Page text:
God told me to read this passage from the Bible.

I had a dream and God told me to speak it out to you all.

God told me to pray for you.

God told me to knock on your door and ask you to give your life to him.

God told me to shoot all those people.


Okay, so I never actually heard anyone say that last one.

That was a period in my life, church twice on Sundays, prayer meeting every Wednesday, when I knew, absolutely knew, that I was in the right place, amongst the right people, and doing the right thing.

It’s funny but the older I get the less sure I am that I’m right about anything.

Larry Cohen was good at subverting the normal, at taking a good long look beneath the veneer of our lives. There’s a case to make that with God Told Me To he was ahead of the game, predicting the mass shootings in America that seem to me to be happening tragically more often. Or the terrorist attacks on the World Trade Centre, because surely God must have told them to do that?

Or even the far right Christian political scene.

Cohen was examining many issues with this particular film, one of them being that those who say ‘God told me to’ are deluded at best and dangerous at the other extreme.

But wait, this is a 1970s exploitation, low budget horror movie, right? Can’t we get away from all this serious thinking shit and onto the juicy stuff?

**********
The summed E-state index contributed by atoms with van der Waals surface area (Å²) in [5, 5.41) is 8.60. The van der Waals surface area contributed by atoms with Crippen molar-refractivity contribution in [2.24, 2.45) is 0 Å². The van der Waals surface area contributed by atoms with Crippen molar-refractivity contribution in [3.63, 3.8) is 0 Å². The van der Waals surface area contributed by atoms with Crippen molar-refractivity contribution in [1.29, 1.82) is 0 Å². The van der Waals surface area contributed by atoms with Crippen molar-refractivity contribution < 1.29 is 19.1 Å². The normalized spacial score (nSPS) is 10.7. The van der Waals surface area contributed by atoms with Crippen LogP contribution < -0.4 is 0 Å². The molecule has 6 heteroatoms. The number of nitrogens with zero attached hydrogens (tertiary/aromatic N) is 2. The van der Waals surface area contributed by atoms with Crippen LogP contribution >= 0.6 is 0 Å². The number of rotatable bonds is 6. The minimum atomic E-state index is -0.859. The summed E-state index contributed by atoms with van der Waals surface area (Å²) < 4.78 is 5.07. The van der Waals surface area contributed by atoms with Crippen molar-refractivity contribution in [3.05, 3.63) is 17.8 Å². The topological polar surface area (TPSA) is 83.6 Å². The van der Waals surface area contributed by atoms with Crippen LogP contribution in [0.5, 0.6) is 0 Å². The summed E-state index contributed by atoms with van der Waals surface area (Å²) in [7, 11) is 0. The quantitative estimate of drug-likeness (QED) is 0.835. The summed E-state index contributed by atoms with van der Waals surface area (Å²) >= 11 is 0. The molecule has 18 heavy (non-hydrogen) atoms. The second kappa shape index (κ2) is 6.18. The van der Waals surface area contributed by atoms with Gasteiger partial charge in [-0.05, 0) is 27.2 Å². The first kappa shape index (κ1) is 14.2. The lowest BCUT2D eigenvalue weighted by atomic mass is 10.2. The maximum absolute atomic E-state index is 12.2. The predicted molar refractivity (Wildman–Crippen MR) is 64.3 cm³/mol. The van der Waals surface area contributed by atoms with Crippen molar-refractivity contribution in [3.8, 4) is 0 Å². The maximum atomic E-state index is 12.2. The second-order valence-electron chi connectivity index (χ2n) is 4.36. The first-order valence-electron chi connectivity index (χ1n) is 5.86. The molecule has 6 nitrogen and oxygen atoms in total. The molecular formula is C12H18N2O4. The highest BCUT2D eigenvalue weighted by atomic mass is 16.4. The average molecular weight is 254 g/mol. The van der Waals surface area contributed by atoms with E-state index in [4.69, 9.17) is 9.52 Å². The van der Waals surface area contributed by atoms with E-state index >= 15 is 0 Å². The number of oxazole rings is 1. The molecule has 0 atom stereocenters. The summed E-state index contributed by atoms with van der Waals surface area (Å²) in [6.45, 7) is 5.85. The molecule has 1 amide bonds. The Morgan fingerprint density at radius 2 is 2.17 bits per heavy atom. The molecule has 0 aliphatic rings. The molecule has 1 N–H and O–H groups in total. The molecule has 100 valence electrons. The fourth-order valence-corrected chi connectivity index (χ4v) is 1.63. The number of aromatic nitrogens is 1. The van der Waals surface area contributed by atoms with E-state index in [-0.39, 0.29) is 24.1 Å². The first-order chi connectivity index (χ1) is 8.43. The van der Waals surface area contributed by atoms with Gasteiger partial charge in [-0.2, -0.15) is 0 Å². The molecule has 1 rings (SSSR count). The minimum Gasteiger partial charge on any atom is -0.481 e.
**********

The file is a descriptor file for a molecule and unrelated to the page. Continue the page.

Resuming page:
After all, this is Larry Cohen, the man who made Q-The Winged Serpent, It’s Alive and The Stuff.

Larry Cohen Films

Well, we could, but the problem is Larry Cohen liked his films to have a point, to have a meaning beyond the obvious. He loved to dress up his stories in horror and suspense and blood and guts, but there was always more going on. Always something for you to think about after the film had finished.

God Told Me To isn’t his best film. It has a terrific performance from Tony Lo Bianco, fantastic location shooting on the streets of New York city, and an unsettling vibe to it, like you get from Rosemary’s Baby.

The problem is it gradually descends into a confusing, ridiculous mess involving a glowing hippy, UFOs and an alien vagina.

Yes, I really did say the words alien vagina.

You get the sense that Larry Cohen was reaching for something, perhaps working through his own Catholic faith and beliefs, digging deep into his own murky soul for answers he was never going to find.